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Is crowdsourcing the solution to embarrassing translations?
A Chinese city has asked for English speakers on the web to help correct wrong—and sometimes hilarious—translations. A lot of incorrect public signs in China are the result of direct translations without taking into account the differences in each language. (For example, “Santa” becomes “Christmas Old Man.”)
Bad “Chingrish” translations are all over the Internet, and the embarrassed Chinese government’s made many attempts (especially before the 2008 Beijing Olympics) to fix all the incorrect translations. These attempts didn’t usually work.
Starting this week, one city, Shenzhen, is giving it another try, by asking people online to take photos of bad translations and post them to hugely popular Chinese social networks Wechat and Weibo or email them to Shenzhen’s Foreign Affairs Office. The emails should include the location of the sign and what needs to be fixed.
People who help fix signs will be awarded with “certificates, a Chinese-English Dictionary and free English training classes.”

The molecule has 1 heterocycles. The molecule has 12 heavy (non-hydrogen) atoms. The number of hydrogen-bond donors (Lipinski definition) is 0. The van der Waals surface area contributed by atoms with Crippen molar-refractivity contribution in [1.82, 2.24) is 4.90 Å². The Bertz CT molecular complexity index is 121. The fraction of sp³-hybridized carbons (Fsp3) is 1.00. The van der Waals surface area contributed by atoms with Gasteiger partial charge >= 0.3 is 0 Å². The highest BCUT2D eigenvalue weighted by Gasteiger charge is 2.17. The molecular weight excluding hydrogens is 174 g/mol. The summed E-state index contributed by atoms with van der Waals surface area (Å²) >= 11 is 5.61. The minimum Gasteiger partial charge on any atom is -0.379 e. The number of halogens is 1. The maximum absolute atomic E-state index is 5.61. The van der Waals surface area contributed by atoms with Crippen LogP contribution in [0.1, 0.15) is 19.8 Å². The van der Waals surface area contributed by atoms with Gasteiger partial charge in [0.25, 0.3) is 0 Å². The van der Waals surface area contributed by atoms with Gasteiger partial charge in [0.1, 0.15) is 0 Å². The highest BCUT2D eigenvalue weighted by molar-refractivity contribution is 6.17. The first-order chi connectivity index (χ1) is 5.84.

Shenzhen, a large city with a booming tourism market, put up signs for the campaign in schools and on Weibo, but enthusiasm is lacking, according to GlobalVoices. Comments on the campaign’s posts on Weibo have been nil.
Where are the English and Chinese speaking superheroes? China’s government needs you!
Gaby Dunn is an actress, comedian, and blogger who covered YouTube for the Daily Dot. Since 2016, she’s hosted the podcast ‘Bad with Money,’ and operates a successful YouTube channel. Her writing has appeared in the New York Times, the Boston Globe, Vice, and Salon.